I don't often agree with Cal Thomas, but I do give him credit for saying what he thinks, even if what he's thinking doesn't necessarily jive with what prominent conservatives are thinking. He takes on illegal immigration in his latest column. Thomas argues that illegal immigration is destroying our history, language, culture, and faith. I don't really buy into this argument at all. I don't see why social conservatives have any reason to be appalled by the culture and faith of most illegal immigrants. Most of them are coming into the US from heavily Catholic countries where so-called traditional family values are very strong. Language is a common concern of a lot of people. The anti immigration camp likes to tell stories about how immigrants from Latin America are not making any effort to learn English, while people who favor some sort of immigration reform generally downplay this figure and assert that almost all immigrant children are fluent in English. It is true that current immigrants to the US, either legal or illegal, are much more likely to retain their native language and perhaps other aspects of their native cultures than the immigrants from the early 20th century. My maternal grandmother doesn't know a lick of Polish, despite the fact that her parents settled in the US only a few years before she was born. Today's first-generation immigrants are more likely to be bilingual. I think that this is a good thing and I have seen no evidence that retention of native languages diminishes anyone's ability to integrate into American culture.

It's really hard for me to get behind the idea that the current wave of immigration that is going on is any different than any of the others that have cascaded across the US over the past 200 years. People have been getting worked up about immigration ever since people who looked, spoke, or prayed slightly differently than the majority started showing up en masse on our shores. In all cases to date, those worries have proven to be unfounded. I don't think that the US is in any danger of seeing street riots like the kind that have been spreading across France. Our culture is somehow uniquely designed to accept immigrants from around the world and at all socioeconomic levels and turn them into Americans. Until you can convince me that the great American sausage-making machine is broken, I'm going to have trouble buying into any of these arguments.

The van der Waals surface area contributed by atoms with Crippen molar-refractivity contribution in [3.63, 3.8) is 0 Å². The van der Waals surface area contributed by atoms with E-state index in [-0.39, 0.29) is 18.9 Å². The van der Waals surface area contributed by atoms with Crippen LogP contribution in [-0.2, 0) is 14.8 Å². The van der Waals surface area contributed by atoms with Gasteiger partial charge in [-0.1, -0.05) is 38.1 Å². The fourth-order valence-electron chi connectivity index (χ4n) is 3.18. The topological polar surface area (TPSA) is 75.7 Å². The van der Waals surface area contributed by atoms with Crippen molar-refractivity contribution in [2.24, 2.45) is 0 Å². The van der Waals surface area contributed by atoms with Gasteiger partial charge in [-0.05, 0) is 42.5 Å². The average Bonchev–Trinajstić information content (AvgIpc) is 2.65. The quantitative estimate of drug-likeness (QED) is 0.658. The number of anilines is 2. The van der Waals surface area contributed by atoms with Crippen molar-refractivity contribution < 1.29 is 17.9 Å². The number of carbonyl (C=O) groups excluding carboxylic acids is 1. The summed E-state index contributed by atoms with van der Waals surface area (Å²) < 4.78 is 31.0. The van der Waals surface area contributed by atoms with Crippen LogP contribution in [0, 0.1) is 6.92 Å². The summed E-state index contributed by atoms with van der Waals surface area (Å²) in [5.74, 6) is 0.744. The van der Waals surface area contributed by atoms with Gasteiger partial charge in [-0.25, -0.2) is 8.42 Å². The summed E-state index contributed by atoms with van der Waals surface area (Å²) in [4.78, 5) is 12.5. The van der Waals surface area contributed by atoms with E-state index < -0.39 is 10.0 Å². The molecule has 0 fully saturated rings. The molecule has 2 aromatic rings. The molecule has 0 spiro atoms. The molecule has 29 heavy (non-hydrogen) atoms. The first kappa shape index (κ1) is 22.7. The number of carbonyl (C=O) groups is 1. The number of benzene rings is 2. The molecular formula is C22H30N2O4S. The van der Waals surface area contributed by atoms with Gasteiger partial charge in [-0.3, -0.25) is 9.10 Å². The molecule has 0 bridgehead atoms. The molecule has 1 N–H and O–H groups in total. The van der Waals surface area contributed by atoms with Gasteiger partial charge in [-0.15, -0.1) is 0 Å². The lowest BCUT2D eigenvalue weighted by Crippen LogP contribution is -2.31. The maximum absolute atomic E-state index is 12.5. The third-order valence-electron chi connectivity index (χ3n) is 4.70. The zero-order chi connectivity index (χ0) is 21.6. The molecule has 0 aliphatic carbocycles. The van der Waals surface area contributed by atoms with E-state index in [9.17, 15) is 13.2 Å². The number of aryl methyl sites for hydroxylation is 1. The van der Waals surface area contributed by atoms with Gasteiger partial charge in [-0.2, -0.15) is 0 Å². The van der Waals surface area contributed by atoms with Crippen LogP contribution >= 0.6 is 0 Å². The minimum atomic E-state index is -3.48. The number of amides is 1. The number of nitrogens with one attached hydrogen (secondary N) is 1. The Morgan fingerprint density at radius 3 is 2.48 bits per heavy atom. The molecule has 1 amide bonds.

Friday, November 18, 2005

Rock n' Roll, Part 3

Garry Glitter, who's stadium anthem "Rock n' Roll, Part 2" is still a fixture at sporting events around the world, is in trouble with the law again. From the looks of it, Glitter's underage sex habit has once again gotten the best of him. So far, I don't think there have been any calls to yank "Rock n' Roll, Part 2" off of the public address systems of the world. I think that's the right idea. I think music should be judged based on the merits of the song alone. Some might argue that the more we listen to "Rock n' Roll, Part 2", the more royalties Glitter has to finance his deviant lifestyle. I would argue that if Glitter is in fact a pedophile, he'd still be one even if had no money. I think that if someone decided to launch of boycott of stadiums that play "Rock n' Roll, Part 2", they would certainly raise awareness of Garry Glitter, who is far from a household name despite the ubiquity of his song. As the old saying goes, there is no such thing as bad publicity, so a move like that would probably actually help him out.

The Degifter That Keeps On Giving

I found this story very interesting. Basically, a guy who donated $100 to Syracuse mayor Matt Driscoll's re-election campaign committee now wants to degift that money. The article really doesn't really explain why he wants to degift the money. It says that he is disappointed by Driscoll's performance. If that's the case, he probably should have tried to degift this donation before Driscoll was re-elected last week.